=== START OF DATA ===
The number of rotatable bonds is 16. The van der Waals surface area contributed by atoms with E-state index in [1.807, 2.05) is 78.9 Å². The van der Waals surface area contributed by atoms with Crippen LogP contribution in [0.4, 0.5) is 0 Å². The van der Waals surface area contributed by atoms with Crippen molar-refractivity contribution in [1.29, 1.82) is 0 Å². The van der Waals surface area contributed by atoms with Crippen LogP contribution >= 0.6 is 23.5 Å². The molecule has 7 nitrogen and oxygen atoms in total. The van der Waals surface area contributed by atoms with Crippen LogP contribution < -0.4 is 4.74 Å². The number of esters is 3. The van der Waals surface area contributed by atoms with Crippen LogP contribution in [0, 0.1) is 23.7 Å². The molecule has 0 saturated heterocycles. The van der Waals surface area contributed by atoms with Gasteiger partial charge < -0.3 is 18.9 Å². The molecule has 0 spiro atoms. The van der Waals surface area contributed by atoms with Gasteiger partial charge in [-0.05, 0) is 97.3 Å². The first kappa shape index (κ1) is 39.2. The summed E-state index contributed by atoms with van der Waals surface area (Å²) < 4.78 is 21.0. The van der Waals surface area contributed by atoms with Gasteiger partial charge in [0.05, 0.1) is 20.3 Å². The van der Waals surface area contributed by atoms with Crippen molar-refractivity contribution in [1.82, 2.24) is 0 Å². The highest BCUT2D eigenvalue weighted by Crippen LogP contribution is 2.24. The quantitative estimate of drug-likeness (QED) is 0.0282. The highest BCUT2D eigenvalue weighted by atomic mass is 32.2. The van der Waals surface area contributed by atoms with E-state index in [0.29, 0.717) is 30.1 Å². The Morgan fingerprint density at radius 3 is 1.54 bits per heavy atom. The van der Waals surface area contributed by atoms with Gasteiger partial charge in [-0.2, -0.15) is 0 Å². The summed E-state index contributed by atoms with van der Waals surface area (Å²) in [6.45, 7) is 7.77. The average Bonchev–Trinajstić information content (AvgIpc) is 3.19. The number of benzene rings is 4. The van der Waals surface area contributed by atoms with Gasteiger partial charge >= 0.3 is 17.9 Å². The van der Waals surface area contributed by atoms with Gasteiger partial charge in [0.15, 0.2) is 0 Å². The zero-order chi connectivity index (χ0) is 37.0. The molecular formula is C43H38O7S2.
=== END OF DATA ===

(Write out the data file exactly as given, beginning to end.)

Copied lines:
The number of rotatable bonds is 16. The van der Waals surface area contributed by atoms with E-state index in [1.807, 2.05) is 78.9 Å². The van der Waals surface area contributed by atoms with Crippen LogP contribution in [0.4, 0.5) is 0 Å². The van der Waals surface area contributed by atoms with Crippen molar-refractivity contribution in [1.29, 1.82) is 0 Å². The van der Waals surface area contributed by atoms with Crippen LogP contribution >= 0.6 is 23.5 Å². The molecule has 7 nitrogen and oxygen atoms in total. The van der Waals surface area contributed by atoms with Crippen LogP contribution < -0.4 is 4.74 Å². The number of esters is 3. The van der Waals surface area contributed by atoms with Crippen LogP contribution in [0, 0.1) is 23.7 Å². The molecule has 0 saturated heterocycles. The van der Waals surface area contributed by atoms with Gasteiger partial charge < -0.3 is 18.9 Å². The molecule has 0 spiro atoms. The van der Waals surface area contributed by atoms with Gasteiger partial charge in [-0.05, 0) is 97.3 Å². The first kappa shape index (κ1) is 39.2. The summed E-state index contributed by atoms with van der Waals surface area (Å²) < 4.78 is 21.0. The van der Waals surface area contributed by atoms with Gasteiger partial charge in [0.05, 0.1) is 20.3 Å². The van der Waals surface area contributed by atoms with Crippen molar-refractivity contribution in [1.82, 2.24) is 0 Å². The highest BCUT2D eigenvalue weighted by Crippen LogP contribution is 2.24. The quantitative estimate of drug-likeness (QED) is 0.0282. The highest BCUT2D eigenvalue weighted by atomic mass is 32.2. The van der Waals surface area contributed by atoms with E-state index in [0.29, 0.717) is 30.1 Å². The Morgan fingerprint density at radius 3 is 1.54 bits per heavy atom. The van der Waals surface area contributed by atoms with Gasteiger partial charge in [-0.2, -0.15) is 0 Å². The summed E-state index contributed by atoms with van der Waals surface area (Å²) in [6.45, 7) is 7.77. The average Bonchev–Trinajstić information content (AvgIpc) is 3.19. The number of benzene rings is 4. The van der Waals surface area contributed by atoms with Gasteiger partial charge >= 0.3 is 17.9 Å². The van der Waals surface area contributed by atoms with Gasteiger partial charge in [0.15, 0.2) is 0 Å². The zero-order chi connectivity index (χ0) is 37.0. The molecular formula is C43H38O7S2.